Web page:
National Post

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March 3, 2001

Study says sons of single mothers less delinquent

Heather Sokoloff
National Post

Boys raised by single mothers are less likely to become delinquent than boys raised by single fathers, according to a study by Canadian and British researchers.

Researchers examined whether family structure affects the likelihood boys will end up involved in crime. They found boys living with single mothers were not more likely to become delinquent than boys from two-parent families characterized as harmonious.

"You really can't say what the best type of family is for a child. What this tells us is that you have to look carefully at the details," said Heather Juby, a research associate from Institut Nationale de Researche Scientifique, a research organization that works with the demographics department at Université de Montréal.

The study by Cambridge University looked at 411 males from working class families in South London, beginning in 1962 when they were 8-year-old boys, following them until age 46. Researchers set up an office in the neighbourhood and developed long-term, intimate relationships with the boys.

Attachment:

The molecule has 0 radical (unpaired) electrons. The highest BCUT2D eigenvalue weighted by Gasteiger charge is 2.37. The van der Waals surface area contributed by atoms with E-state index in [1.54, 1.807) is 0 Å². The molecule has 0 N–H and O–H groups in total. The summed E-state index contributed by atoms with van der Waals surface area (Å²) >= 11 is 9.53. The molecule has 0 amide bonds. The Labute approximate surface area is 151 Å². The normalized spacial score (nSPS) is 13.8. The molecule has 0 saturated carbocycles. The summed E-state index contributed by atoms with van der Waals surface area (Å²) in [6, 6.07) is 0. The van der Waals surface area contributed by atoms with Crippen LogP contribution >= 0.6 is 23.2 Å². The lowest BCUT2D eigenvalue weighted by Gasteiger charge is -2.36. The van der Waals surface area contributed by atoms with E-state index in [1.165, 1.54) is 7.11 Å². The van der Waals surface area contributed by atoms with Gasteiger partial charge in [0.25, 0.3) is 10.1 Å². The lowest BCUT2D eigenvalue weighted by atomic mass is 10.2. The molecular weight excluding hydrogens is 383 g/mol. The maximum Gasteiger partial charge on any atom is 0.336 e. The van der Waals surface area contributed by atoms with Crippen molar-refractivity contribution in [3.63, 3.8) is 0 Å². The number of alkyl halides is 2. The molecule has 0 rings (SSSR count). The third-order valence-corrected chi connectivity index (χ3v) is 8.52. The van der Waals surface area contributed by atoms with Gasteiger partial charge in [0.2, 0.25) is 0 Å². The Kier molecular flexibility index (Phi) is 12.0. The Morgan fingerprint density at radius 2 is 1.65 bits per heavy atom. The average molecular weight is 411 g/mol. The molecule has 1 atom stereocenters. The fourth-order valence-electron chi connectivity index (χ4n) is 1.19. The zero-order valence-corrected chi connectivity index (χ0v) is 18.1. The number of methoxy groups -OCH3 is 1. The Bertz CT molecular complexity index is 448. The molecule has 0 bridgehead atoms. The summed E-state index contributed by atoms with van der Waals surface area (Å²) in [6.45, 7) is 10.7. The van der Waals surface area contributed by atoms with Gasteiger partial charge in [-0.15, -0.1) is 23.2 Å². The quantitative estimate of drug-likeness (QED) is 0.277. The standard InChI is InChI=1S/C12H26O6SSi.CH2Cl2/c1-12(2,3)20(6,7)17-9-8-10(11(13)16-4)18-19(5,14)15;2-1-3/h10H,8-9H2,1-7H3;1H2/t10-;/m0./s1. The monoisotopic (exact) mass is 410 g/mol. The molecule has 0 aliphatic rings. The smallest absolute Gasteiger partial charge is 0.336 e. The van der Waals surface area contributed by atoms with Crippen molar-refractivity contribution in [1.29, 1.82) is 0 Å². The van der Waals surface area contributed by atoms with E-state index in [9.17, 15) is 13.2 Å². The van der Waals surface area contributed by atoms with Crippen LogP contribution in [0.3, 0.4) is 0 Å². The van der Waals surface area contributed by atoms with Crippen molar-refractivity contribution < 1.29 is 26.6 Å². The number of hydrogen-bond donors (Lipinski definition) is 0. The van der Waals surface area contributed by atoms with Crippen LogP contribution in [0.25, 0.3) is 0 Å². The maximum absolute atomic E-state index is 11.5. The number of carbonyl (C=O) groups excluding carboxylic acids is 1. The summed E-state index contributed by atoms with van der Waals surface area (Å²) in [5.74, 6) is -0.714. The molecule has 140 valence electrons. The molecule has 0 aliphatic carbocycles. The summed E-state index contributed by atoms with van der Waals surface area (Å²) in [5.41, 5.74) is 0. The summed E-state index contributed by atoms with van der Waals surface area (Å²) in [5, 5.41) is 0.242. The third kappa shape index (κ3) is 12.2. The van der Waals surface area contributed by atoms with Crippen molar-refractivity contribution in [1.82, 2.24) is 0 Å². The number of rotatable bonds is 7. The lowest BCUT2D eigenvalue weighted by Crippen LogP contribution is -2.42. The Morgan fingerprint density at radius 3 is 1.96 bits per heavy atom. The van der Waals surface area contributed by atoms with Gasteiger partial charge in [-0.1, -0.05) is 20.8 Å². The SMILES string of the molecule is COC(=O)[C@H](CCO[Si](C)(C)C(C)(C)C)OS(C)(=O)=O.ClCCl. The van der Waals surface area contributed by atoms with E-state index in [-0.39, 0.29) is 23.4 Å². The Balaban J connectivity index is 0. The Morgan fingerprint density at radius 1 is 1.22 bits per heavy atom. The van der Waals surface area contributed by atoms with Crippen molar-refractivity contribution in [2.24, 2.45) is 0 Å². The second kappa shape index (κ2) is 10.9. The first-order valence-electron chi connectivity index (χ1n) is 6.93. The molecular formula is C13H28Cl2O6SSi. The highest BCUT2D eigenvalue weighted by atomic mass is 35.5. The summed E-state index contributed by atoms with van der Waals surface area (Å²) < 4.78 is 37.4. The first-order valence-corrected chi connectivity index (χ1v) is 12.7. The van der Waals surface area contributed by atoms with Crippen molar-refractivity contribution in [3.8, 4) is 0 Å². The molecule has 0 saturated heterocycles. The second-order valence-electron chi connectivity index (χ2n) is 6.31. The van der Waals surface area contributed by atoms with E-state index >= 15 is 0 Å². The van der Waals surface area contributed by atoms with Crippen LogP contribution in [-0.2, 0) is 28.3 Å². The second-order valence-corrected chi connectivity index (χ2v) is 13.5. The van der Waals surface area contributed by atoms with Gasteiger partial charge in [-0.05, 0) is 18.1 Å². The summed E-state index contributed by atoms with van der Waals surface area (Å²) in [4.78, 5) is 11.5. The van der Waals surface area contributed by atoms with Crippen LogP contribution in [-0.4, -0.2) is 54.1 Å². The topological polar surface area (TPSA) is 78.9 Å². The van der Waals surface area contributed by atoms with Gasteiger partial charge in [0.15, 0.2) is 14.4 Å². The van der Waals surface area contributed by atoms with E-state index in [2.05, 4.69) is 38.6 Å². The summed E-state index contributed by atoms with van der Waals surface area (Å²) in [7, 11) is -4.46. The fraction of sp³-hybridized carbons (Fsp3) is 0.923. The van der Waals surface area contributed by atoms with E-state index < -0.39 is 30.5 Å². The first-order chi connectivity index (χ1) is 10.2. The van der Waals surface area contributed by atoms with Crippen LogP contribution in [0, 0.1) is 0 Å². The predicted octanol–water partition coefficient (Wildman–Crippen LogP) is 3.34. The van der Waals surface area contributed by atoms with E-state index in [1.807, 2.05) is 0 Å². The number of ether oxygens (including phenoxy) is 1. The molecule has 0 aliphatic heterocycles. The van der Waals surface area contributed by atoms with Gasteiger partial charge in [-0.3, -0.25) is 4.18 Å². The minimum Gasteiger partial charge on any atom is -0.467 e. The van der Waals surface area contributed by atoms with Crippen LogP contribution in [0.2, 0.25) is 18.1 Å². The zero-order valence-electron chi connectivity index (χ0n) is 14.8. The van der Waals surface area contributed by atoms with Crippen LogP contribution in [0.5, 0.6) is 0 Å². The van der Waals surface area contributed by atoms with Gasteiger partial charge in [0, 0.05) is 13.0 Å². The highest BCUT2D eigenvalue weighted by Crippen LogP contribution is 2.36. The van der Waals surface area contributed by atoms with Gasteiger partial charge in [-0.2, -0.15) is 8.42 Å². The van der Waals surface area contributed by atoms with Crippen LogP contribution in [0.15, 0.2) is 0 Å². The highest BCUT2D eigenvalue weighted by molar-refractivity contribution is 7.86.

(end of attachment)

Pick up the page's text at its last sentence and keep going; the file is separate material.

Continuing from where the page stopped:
Thirty percent of boys who grew up in two-parent homes characterized as "high-conflict" received juvenile convictions, showing they were just as likely to become delinquent as boys from broken homes, where 29% received juvenile convictions.

How mothers became single also affected future criminal behaviour. In single-mother families where the father had died, 17% of boys ended up with criminal convictions as adults, compared to 32% when the father had left the family, but was still alive. This is possibly because the young boys whose fathers died had to assume the role of head of the household and matured quickly, Ms. Juby said.

The study appears in the Spring 2001 edition of the British Journal of Criminology.

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